The Underappreciated Role of Repression and Denial

More often than not, we don’t remember our trauma or have only partial memory of it. We might only have memories of the parts we can dissociate from as adults. We are not supposed to remember trauma as a means to survive it and what we DO remember, we might be desensitized from as a means to survive it. When we get the strength or live in the right environment to face it, the memories might begin to unfold from the subconscious mind through nightmares, flashbacks (physical, emotional, visual) or otherwise. Anxiety, fear, depression, emotional detachment, physical illness and addictions are there for us should we never be ready. They are the end-results of denial, the most common forms of escape. Some are never ready to face their past and die never knowing their whole story or have the flashbacks, neurosis, pathologies, addictions and nightmares but never realize they are connected to repressed memories due to profound denial and die never understanding them. This is more common than not. While some may not remember their trauma, the body and soul, does. We are only alive right now due to these survival skills. Repression is a God-given gift. This is something to celebrate. Repression and denial are proof we are made so perfectly and it’s all part of the human experience.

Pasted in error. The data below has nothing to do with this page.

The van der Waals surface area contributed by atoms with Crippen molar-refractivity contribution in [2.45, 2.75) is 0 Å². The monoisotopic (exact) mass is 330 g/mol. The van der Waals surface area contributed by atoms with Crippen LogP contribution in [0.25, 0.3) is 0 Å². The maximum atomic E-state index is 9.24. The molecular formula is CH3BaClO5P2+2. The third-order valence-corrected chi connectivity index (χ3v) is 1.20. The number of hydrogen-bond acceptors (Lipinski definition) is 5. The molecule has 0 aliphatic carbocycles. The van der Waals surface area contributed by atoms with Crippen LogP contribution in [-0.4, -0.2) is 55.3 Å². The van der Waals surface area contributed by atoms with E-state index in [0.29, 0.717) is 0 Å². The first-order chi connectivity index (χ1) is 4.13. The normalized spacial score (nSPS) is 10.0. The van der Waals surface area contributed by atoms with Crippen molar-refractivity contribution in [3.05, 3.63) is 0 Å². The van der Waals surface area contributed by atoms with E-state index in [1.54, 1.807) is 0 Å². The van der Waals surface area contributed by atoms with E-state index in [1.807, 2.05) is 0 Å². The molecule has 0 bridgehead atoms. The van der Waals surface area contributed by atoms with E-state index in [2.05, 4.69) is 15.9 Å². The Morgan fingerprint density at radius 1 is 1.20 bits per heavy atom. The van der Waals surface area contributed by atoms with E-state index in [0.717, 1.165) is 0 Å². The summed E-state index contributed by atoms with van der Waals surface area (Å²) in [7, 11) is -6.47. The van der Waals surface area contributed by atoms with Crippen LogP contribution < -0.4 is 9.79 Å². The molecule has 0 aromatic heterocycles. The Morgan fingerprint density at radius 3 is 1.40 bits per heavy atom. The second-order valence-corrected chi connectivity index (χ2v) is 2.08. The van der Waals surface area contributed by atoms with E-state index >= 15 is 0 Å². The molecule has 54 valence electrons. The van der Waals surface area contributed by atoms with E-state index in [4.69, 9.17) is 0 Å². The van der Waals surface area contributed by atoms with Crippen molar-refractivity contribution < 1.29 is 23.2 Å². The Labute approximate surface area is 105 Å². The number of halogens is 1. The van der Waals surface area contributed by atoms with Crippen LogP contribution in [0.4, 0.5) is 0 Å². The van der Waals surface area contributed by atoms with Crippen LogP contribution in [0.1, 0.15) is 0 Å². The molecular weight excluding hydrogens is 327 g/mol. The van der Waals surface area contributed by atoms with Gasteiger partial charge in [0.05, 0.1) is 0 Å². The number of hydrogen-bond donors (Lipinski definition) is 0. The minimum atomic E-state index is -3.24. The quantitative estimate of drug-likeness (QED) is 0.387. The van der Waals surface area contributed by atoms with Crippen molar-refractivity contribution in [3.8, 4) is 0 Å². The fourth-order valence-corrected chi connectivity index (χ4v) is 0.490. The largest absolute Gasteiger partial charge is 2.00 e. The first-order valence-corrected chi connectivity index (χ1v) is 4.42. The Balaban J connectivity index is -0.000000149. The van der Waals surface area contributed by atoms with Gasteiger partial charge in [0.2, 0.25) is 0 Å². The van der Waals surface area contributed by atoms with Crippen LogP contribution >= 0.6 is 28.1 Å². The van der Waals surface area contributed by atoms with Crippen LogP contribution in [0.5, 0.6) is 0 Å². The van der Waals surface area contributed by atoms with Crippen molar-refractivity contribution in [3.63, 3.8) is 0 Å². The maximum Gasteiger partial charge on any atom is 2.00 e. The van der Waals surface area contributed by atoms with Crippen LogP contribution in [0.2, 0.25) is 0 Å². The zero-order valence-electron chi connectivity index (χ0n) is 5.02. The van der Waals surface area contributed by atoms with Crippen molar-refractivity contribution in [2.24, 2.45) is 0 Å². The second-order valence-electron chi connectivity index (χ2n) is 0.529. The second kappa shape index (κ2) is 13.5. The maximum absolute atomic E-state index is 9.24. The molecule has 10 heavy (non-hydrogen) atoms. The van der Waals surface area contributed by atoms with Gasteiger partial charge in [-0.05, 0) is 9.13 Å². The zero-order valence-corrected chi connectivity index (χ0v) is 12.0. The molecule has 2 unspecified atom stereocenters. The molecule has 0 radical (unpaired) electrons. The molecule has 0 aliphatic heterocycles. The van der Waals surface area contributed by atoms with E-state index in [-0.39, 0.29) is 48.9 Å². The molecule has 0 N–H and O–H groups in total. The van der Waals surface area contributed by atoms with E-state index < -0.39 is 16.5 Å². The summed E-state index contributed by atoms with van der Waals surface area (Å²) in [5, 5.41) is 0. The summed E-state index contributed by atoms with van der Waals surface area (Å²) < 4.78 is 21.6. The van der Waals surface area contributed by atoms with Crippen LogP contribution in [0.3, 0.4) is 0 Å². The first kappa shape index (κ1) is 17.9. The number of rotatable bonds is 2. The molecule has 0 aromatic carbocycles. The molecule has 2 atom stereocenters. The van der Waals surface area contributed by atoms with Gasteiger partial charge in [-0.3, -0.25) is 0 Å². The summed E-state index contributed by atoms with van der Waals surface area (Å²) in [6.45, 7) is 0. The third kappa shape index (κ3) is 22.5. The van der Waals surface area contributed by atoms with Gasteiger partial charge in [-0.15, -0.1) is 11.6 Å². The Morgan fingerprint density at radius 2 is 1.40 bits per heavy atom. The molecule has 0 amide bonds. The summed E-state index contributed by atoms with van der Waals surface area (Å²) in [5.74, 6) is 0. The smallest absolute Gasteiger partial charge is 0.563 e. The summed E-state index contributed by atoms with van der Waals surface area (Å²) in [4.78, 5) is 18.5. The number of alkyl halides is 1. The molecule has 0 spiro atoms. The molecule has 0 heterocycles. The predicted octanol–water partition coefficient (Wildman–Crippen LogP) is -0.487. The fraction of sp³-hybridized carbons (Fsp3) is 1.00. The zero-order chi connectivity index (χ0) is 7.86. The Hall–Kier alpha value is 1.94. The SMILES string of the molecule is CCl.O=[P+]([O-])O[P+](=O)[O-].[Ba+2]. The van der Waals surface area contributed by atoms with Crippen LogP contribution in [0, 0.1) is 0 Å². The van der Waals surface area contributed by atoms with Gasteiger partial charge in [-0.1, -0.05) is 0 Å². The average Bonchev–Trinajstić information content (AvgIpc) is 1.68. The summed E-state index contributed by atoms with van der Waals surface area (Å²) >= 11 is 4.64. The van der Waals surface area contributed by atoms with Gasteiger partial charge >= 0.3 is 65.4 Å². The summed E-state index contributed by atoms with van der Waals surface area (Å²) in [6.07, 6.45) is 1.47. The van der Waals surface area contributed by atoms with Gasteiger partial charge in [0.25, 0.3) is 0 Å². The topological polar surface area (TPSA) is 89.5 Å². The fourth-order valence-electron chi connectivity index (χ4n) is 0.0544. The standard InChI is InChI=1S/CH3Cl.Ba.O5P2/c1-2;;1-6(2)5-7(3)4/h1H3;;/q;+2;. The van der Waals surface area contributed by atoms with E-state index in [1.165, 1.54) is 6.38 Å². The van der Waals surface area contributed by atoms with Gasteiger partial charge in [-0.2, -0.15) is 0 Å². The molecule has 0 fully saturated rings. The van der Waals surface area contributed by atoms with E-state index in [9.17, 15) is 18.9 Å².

Some people’s memories later show up in their lives, for some they stay tucked away. It all depends on why the trauma even happened and/or why we are here in this incarnation.

“Our greatest strength and our greatest flaw is our capacity to forget. The past recedes and we stagger into the future, hoping that there is something more, something better, but then we think of what we have lost and it almost destroys us until we find a way to forget. The world is built on voluntary amnesia, for if we remembered everything all the time we would not be able to continue. We would perish of heartache”.

–Caitlin Meredith


If we are on the path of healing, it is important to understand repression, dissociation and denial. It’s all about self-awareness and the more we deny how we survived, the more our past rules our lives.

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